How are memories of violence and repression reformulated in current policies, and how do these policies shape contemporary political attitudes? My research brings a multi-method approach to study this question.
Balcells, Laia, Valeria Palanza, and Elsa Voytas. Do museums promote reconciliation? A field experiment on transitional justice. 2018. Under review.
Can memorial museums promote post-conflict reconciliation? This project draws on evidence from a field experiment studying the Museum of Memory and Human Rights in Santiago, Chile to begin to answer this question. We propose that memorial museums present a certain narrative of past events that can both impart knowledge and elicit emotional reactions among their visitors. Our findings suggest that though perceptions of museums vary along ideological lines, visiting them alters political attitudes related to issues documented in the museum. After visiting, we find that Chilean university students have greater support for democratic institutions, are more likely to reject institutions associated with the repressive period, and are more likely to approve of restorative transitional justice policies. Our findings suggest that memorial museums can support processes of reconciliation by influencing the political attitudes of visitors but that most changes in political beliefs wane over time.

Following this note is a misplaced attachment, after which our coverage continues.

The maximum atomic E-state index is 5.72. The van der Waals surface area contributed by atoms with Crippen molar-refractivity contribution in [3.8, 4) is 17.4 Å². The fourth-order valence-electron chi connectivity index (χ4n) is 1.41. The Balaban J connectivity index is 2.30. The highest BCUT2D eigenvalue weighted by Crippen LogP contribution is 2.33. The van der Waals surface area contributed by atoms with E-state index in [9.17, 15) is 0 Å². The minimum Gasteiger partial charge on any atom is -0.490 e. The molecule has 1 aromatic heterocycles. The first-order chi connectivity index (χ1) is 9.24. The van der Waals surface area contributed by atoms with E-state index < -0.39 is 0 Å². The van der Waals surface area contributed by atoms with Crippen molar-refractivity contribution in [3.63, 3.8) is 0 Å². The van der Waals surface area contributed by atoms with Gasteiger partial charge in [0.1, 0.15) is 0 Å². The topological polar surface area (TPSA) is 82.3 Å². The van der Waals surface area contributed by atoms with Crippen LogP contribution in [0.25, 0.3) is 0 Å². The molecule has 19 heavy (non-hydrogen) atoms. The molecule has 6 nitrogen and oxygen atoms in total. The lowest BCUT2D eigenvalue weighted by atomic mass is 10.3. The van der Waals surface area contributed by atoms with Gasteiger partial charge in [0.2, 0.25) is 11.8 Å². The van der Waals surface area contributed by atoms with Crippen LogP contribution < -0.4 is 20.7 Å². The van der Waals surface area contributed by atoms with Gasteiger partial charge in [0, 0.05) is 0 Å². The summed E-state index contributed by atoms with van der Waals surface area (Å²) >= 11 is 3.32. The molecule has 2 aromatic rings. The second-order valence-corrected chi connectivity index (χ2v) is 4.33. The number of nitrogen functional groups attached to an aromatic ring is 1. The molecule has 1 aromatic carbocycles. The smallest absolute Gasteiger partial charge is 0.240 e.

Works in Progress
Voytas, Elsa. What factors predict a donor’s aid transparency? On the First Tranche. AidData. 2013. http://aiddata.org/blog/what-factors-predict-a-donors-aid-transparency
Voytas, Elsa. What can photos of garbage tell us about foreign aid? On the First Tranche. AidData. 2013. http://aiddata.org/blog/what-can-photos-of-garbage-tell-us-about-foreign-aid